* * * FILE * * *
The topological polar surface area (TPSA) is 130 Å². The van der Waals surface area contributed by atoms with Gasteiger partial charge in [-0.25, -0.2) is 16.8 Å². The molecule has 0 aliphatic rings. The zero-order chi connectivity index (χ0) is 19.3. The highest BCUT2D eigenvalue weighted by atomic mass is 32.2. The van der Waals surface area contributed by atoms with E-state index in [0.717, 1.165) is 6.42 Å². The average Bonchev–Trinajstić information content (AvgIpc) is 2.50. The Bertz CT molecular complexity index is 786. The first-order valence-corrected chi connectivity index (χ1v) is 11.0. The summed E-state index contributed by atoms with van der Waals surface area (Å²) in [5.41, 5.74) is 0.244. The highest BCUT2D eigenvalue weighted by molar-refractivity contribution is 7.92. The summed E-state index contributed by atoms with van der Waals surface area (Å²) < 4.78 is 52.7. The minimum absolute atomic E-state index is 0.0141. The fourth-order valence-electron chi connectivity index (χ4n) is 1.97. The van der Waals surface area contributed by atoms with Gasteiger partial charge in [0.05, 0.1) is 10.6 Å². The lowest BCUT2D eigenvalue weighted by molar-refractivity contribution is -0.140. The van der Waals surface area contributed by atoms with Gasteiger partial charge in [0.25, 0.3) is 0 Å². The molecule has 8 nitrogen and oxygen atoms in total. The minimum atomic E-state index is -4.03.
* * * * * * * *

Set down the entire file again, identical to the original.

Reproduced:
The topological polar surface area (TPSA) is 130 Å². The van der Waals surface area contributed by atoms with Gasteiger partial charge in [-0.25, -0.2) is 16.8 Å². The molecule has 0 aliphatic rings. The zero-order chi connectivity index (χ0) is 19.3. The highest BCUT2D eigenvalue weighted by atomic mass is 32.2. The van der Waals surface area contributed by atoms with E-state index in [0.717, 1.165) is 6.42 Å². The average Bonchev–Trinajstić information content (AvgIpc) is 2.50. The Bertz CT molecular complexity index is 786. The first-order valence-corrected chi connectivity index (χ1v) is 11.0. The summed E-state index contributed by atoms with van der Waals surface area (Å²) in [5.41, 5.74) is 0.244. The highest BCUT2D eigenvalue weighted by molar-refractivity contribution is 7.92. The summed E-state index contributed by atoms with van der Waals surface area (Å²) < 4.78 is 52.7. The minimum absolute atomic E-state index is 0.0141. The fourth-order valence-electron chi connectivity index (χ4n) is 1.97. The van der Waals surface area contributed by atoms with Gasteiger partial charge in [0.05, 0.1) is 10.6 Å². The lowest BCUT2D eigenvalue weighted by molar-refractivity contribution is -0.140. The van der Waals surface area contributed by atoms with Gasteiger partial charge in [0.25, 0.3) is 0 Å². The molecule has 8 nitrogen and oxygen atoms in total. The minimum atomic E-state index is -4.03.